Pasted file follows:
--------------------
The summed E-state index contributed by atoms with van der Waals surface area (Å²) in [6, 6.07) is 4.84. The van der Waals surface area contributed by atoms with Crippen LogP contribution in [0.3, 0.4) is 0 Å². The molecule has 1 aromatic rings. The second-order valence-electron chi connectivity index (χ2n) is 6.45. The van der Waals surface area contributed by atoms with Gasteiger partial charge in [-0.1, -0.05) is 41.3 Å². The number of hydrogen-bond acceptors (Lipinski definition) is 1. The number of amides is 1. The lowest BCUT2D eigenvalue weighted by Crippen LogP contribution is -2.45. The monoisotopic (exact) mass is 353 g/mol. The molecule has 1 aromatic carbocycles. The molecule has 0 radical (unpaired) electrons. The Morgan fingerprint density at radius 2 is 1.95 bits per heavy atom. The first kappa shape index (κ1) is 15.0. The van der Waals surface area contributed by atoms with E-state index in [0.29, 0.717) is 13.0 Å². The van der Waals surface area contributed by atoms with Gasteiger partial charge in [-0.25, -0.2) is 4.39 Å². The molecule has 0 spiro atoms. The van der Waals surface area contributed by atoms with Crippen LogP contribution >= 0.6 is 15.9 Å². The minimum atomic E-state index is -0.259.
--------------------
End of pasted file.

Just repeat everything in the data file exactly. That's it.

The summed E-state index contributed by atoms with van der Waals surface area (Å²) in [6, 6.07) is 4.84. The van der Waals surface area contributed by atoms with Crippen LogP contribution in [0.3, 0.4) is 0 Å². The molecule has 1 aromatic rings. The second-order valence-electron chi connectivity index (χ2n) is 6.45. The van der Waals surface area contributed by atoms with Gasteiger partial charge in [-0.1, -0.05) is 41.3 Å². The number of hydrogen-bond acceptors (Lipinski definition) is 1. The number of amides is 1. The lowest BCUT2D eigenvalue weighted by Crippen LogP contribution is -2.45. The monoisotopic (exact) mass is 353 g/mol. The molecule has 1 aromatic carbocycles. The molecule has 0 radical (unpaired) electrons. The Morgan fingerprint density at radius 2 is 1.95 bits per heavy atom. The first kappa shape index (κ1) is 15.0. The van der Waals surface area contributed by atoms with E-state index in [0.29, 0.717) is 13.0 Å². The van der Waals surface area contributed by atoms with Gasteiger partial charge in [-0.25, -0.2) is 4.39 Å². The molecule has 0 spiro atoms. The van der Waals surface area contributed by atoms with Crippen LogP contribution >= 0.6 is 15.9 Å². The minimum atomic E-state index is -0.259.